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Subject: Re: [boost] [gsoc19] Seeking a mentor for Boost.Geometry project related to triangulation and random sampling
From: Tinko Bartels (tinkobartels_at_[hidden])
Date: 20190323 14:08:43
Hi Adam, hi Vissarion,
I've attempted to use your feedback to refine my proposal, and I hope that I
addressed that feedback as well as the general Boost guidelines
sufficiently.
I understand that projects 3 and 4 are opening up a considerable space of
possible designs, so I think, the most important thing would be to define
and document a general interface. I'll start with project 4:
I think it would be sensible to design random geometries to match the
existing interface for random sampling found in Boost and the STL. That
would mean, we have (pseudo)random generators, random distributions, and
free generatefunctions. The point of generators is to create pseudorandom
numbers, and the point of random distribution is to map them to values that
conform to some distribution. We do not need new generators to create random
geometries, we only need new distributions of geometries. Borrowing from the
existing requirements for distributions in Boost (
https://www.boost.org/doc/libs/1_66_0/doc/html/boost_random/reference.html#boost_random.reference.concepts
) and STL, I propose
for a distribution class X, returning objects of type T, a param_type P, a
value u of X and possibly const values x, y of X, p a value of type P, and a
UniformRandomNumberGenerator e returning numbers of type U:
X::result_type returns T
X::param_type returns P
X(p) constructs a distribution from parameters
u.reset() ensures that the following returned values do not depend on the
previous ones
u(e) returns a value of T
u(e, p) equivalent to X(p)(e)
x.param() gets the parameters
x.param(p) sets the parameters
x == y, x != y compares the distributions
os << x, is >> u writes the state and parameters to os or restores them from
is.
I've omitted min() and max() because these concepts cannot be directly
translated from random numbers to geometries. Possible replacements could be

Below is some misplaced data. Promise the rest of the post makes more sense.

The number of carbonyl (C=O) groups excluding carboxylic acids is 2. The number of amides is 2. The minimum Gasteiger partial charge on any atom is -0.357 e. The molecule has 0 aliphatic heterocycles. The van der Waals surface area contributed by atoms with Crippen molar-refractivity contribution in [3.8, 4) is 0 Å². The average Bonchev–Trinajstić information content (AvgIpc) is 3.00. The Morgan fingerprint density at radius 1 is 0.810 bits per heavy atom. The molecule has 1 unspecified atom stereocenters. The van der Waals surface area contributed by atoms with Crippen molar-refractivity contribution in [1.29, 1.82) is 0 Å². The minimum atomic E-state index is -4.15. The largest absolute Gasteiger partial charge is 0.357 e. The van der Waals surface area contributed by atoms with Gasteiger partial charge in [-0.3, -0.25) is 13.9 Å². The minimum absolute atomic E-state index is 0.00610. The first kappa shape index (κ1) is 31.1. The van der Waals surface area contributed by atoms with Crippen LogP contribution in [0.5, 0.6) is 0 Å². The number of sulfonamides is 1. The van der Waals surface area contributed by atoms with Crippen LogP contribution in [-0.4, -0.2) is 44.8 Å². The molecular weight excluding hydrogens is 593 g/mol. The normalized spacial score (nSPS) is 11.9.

to return points that are min_corner and max_corner of the envelope of
possible values, or, more generally, there could be a domain()member that
returns the space of all possible values, but I'd be unsure how to interpret
that for anything but points, and I'm not sure that this would be a useful
interface.
For use with existing generators and the described concept of geometry
distributions I propose two simple generate and generate_n functions that
optionally take a unary predicate, as Adam suggested. This predicate would
take one value of T and return true or false. I agree with Adam,
specializing on those would be overcomplicating things, and I'll address
uniform distributions below. I would simply run them on every generated
value before putting it into the output range, for maximum flexibility. That
way all predicates that Adam referenced could be supported.
Vissarion, you mentioned random walks. This design would allow for
nonindependently distributed output as well, and the internal state could
be reset and preserved as with RandomNumberDistributions. I hope that it
also can be a basis for future distributions that could generate random
geometries other than points (for example for testing).
Based on that concept, the implemented distributions for project 4 could
look like this:
uniform_point_distribution<typename Point, typename DomainGeometry, typename
DomainTag = interior, typename Strategy = default_strategy<...>>
where DomainTag is one of interior, boundary or exterior (exterior only